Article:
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The Press: Society Reporter

4 minute read

The richest gossip of his time died last week. On his deathbed, fat, vain little Maury Henry Biddle Paul, “Cholly Knickerbocker” of the New York Journal-American, could well reflect that he had made himself more famous than most of the puppets he wrote about in his quarter century as a society reporter.

A Social Registerite himself, he knew more about Manhattan and Newport society than any other man, including his famed predecessor, Ward McAllister, who invented “The 400.” Paul coined the phrase “Café Society” and made a fat living insulting it. But he differed from other society reporters in being able to keep alive the vivid fiction that a world of “real” socialites existed. The fiction will die with him.

Needling the Vanderbilts. Socialites mortally feared him. Arrogantly independent toward everyone but Hearst advertisers and his friends, whom he shamelessly plugged in his column, he built up his reputation by conducting fabulous feuds with important people. Once the late Mrs. Graham Fair Vanderbilt, irked at his constant references to her as “the daughter of a ’49er,” met him in a nightclub and scolded: “You are a rude, scurrilous man.” “Yes, I am,” he replied, “but I’d rather make a living that way than by selling bonds.” For years he needled Mrs. Cornelius Vanderbilt by calling her Mrs. Brigadier General Vanderbilt. Introduced to her unexpectedly one day by Vincent Astor, Paul stammered: “I’m not really the disreputable person you think I am, Mrs. Vanderbilt.” Said Mrs. Vanderbilt gently: “From what you have been writing about me, I was under the impression that you thought I was the disreputable person.”

Though he feuded with aristocrats, he preserved his awe of them. As a self-avowed snob, he considered himself the high priest of what remained of the old social aristocracy which had been all but obliterated by the rising horde of new millionaires spawned by the ’20s.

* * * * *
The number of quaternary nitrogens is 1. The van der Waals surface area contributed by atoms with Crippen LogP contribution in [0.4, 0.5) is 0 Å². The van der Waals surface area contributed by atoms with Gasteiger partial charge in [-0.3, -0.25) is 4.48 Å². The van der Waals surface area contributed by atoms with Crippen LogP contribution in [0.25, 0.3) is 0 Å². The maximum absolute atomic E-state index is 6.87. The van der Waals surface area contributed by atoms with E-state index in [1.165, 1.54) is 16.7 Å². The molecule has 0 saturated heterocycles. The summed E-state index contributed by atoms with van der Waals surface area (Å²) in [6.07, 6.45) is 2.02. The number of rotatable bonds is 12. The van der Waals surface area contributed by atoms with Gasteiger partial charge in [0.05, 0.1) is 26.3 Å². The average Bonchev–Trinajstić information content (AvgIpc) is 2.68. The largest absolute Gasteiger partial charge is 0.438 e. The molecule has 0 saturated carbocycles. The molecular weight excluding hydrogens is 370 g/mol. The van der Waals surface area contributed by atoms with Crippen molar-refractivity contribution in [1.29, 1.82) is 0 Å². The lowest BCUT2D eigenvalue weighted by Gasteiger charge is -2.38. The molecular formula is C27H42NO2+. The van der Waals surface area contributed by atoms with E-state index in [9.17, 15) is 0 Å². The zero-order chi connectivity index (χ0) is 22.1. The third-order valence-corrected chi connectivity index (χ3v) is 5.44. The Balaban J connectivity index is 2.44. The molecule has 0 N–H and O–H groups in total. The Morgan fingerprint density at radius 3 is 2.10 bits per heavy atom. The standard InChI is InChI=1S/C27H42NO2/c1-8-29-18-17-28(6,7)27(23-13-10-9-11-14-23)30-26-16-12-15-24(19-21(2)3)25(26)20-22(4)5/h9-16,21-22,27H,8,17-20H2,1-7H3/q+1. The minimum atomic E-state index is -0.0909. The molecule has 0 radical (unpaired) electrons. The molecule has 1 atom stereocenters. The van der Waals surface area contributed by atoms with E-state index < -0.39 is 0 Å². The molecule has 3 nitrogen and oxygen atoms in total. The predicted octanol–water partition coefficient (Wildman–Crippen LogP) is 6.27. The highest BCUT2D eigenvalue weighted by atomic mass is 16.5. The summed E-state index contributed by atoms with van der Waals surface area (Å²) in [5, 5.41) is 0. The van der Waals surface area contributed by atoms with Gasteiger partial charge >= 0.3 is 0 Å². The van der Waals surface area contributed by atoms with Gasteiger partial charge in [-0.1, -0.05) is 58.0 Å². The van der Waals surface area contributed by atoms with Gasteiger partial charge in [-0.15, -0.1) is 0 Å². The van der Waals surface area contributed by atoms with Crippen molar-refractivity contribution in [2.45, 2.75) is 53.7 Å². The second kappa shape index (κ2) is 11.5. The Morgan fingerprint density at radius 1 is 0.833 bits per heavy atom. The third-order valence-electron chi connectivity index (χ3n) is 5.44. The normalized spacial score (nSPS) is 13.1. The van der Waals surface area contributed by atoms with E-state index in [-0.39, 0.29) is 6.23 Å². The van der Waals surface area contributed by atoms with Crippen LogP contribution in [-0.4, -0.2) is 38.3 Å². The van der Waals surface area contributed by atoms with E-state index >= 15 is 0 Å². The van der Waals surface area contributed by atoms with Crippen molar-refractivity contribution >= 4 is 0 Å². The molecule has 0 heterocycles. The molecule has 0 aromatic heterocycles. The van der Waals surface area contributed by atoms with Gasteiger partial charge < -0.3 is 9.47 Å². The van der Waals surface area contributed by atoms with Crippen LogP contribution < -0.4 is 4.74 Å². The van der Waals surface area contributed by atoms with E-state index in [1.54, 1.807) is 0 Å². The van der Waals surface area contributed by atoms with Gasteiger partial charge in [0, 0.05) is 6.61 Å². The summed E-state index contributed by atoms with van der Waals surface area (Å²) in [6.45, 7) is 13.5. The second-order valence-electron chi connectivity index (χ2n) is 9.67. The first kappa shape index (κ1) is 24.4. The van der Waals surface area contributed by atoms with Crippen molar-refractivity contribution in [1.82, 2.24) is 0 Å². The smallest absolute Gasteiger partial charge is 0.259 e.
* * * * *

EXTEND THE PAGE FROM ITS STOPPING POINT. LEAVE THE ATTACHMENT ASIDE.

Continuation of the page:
In Park Avenue drawing rooms and 52nd Street nightclubs he cut an exquisite figure. Always heavily perfumed, he was in the habit of remarking complacently: “I smell to heaven.” He carried his own special brand of tea in a silver snuffbox to drink in nightclubs. He wore evening scarves by Schiaparelli, delighted in yanking up his pants leg and displaying his solid-gold garter clasps, studded with his four initials. He took up golf once but dropped it immediately, after finding himself in a locker room with a crowd of muscular, boisterous players. “It was too goddamn manly,” he said.

Noodling the Newspapers. Maury Paul, a kinsman of the Philadelphia Biddles, broke in as a society reporter on Frank Munsey’s Philadelphia Times in 1914. He soon moved on to Munsey’s New York Press. Knowing nothing then of Manhattan society, he filled out a glowing story on his first big assignment, a Metropolitan Opera opening, by copying the names off the brass plates on box doors. Next morning Mr. Munsey summoned him and snorted: “You have succeeded in opening half the graves in Woodlawn Cemetery.” Maury had reported present many an ancestral box holder long dead.

By 1919, when Hearst hired him as Cholly Knickerbocker for the American, Paul was writing columns for three New York City papers under three different names, and making $140 a week. Hearst called him, declared: “You’re working too hard.” For $250 a week, Paul agreed to write only one column. Eventually, with his Cholly Knickerbocker column widely syndicated, Paul earned more than $100,000 a year, became the highest paid society reporter of all time.

Though his style was deliberately compounded of cliches and such revolting mannerisms as “tinsy-winsy” and “hubby,” he was a master of leering quotation marks and significant dots which hinted at what were better left unsaid. He believed that one good divorce was worth at least two royal weddings.

When he died of a heart ailment last week at 52, he looked like the last of his kind. No authority remained who could identify the 400, much less speak for it. The old high society, which reached its height in the studiedly charming ’90s, and began to decline even before World War I, was finally buried with him.

The Washington Post last week pronounced a “Farewell to Society,” announced that it would give over its society page to reporting the doings of people prominent in war work. “For the duration, and probably longer,” said the Post, “we are finished with society-as-such.”

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